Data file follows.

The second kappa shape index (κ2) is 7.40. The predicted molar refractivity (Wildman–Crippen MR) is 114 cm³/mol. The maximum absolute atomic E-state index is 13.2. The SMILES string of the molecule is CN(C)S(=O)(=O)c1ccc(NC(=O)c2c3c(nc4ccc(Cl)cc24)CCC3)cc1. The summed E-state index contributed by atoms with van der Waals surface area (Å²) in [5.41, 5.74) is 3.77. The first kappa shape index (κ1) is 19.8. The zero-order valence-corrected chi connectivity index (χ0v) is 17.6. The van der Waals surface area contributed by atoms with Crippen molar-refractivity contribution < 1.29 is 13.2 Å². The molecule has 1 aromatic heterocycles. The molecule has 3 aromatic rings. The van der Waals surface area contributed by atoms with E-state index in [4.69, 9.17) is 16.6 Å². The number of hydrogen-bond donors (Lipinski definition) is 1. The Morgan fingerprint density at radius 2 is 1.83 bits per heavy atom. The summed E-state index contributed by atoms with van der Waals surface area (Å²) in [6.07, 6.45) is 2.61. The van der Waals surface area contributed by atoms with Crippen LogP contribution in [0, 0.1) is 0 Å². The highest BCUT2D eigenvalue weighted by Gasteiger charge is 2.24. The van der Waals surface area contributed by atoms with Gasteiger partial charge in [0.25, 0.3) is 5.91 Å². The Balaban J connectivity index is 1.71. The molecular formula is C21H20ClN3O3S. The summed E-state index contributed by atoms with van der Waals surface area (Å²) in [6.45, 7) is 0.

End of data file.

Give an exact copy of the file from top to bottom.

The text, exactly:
The second kappa shape index (κ2) is 7.40. The predicted molar refractivity (Wildman–Crippen MR) is 114 cm³/mol. The maximum absolute atomic E-state index is 13.2. The SMILES string of the molecule is CN(C)S(=O)(=O)c1ccc(NC(=O)c2c3c(nc4ccc(Cl)cc24)CCC3)cc1. The summed E-state index contributed by atoms with van der Waals surface area (Å²) in [5.41, 5.74) is 3.77. The first kappa shape index (κ1) is 19.8. The zero-order valence-corrected chi connectivity index (χ0v) is 17.6. The van der Waals surface area contributed by atoms with Crippen molar-refractivity contribution < 1.29 is 13.2 Å². The molecule has 1 aromatic heterocycles. The molecule has 3 aromatic rings. The van der Waals surface area contributed by atoms with E-state index in [4.69, 9.17) is 16.6 Å². The number of hydrogen-bond donors (Lipinski definition) is 1. The Morgan fingerprint density at radius 2 is 1.83 bits per heavy atom. The summed E-state index contributed by atoms with van der Waals surface area (Å²) in [6.07, 6.45) is 2.61. The van der Waals surface area contributed by atoms with Crippen LogP contribution in [0, 0.1) is 0 Å². The highest BCUT2D eigenvalue weighted by Gasteiger charge is 2.24. The van der Waals surface area contributed by atoms with Gasteiger partial charge in [0.25, 0.3) is 5.91 Å². The Balaban J connectivity index is 1.71. The molecular formula is C21H20ClN3O3S. The summed E-state index contributed by atoms with van der Waals surface area (Å²) in [6.45, 7) is 0.